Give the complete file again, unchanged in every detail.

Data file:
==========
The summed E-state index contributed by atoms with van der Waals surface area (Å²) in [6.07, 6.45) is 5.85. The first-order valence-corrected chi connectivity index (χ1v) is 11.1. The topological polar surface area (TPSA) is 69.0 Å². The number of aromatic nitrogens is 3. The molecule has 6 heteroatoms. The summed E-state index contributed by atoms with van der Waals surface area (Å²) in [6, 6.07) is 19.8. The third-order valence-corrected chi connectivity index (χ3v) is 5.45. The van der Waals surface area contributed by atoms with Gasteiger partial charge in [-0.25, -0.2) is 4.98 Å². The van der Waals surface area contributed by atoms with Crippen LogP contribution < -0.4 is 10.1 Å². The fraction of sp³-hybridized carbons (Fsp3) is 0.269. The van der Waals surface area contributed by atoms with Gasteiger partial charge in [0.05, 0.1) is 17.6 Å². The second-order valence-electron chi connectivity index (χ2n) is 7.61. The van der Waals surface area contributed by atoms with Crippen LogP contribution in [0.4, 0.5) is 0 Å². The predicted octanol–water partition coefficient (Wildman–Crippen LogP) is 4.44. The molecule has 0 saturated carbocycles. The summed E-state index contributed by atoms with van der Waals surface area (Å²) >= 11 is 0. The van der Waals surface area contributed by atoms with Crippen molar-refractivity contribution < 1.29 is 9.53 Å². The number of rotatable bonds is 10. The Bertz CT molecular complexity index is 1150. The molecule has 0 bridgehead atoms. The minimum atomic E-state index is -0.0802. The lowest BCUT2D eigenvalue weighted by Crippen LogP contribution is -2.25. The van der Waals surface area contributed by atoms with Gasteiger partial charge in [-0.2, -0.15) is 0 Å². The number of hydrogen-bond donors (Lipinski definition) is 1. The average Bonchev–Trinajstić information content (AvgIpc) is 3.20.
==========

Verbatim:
The summed E-state index contributed by atoms with van der Waals surface area (Å²) in [6.07, 6.45) is 5.85. The first-order valence-corrected chi connectivity index (χ1v) is 11.1. The topological polar surface area (TPSA) is 69.0 Å². The number of aromatic nitrogens is 3. The molecule has 6 heteroatoms. The summed E-state index contributed by atoms with van der Waals surface area (Å²) in [6, 6.07) is 19.8. The third-order valence-corrected chi connectivity index (χ3v) is 5.45. The van der Waals surface area contributed by atoms with Gasteiger partial charge in [-0.25, -0.2) is 4.98 Å². The van der Waals surface area contributed by atoms with Crippen LogP contribution < -0.4 is 10.1 Å². The fraction of sp³-hybridized carbons (Fsp3) is 0.269. The van der Waals surface area contributed by atoms with Gasteiger partial charge in [0.05, 0.1) is 17.6 Å². The second-order valence-electron chi connectivity index (χ2n) is 7.61. The van der Waals surface area contributed by atoms with Crippen LogP contribution in [0.4, 0.5) is 0 Å². The predicted octanol–water partition coefficient (Wildman–Crippen LogP) is 4.44. The molecule has 0 saturated carbocycles. The summed E-state index contributed by atoms with van der Waals surface area (Å²) >= 11 is 0. The van der Waals surface area contributed by atoms with Crippen molar-refractivity contribution < 1.29 is 9.53 Å². The number of rotatable bonds is 10. The Bertz CT molecular complexity index is 1150. The molecule has 0 bridgehead atoms. The minimum atomic E-state index is -0.0802. The lowest BCUT2D eigenvalue weighted by Crippen LogP contribution is -2.25. The van der Waals surface area contributed by atoms with Gasteiger partial charge in [-0.2, -0.15) is 0 Å². The number of hydrogen-bond donors (Lipinski definition) is 1. The average Bonchev–Trinajstić information content (AvgIpc) is 3.20.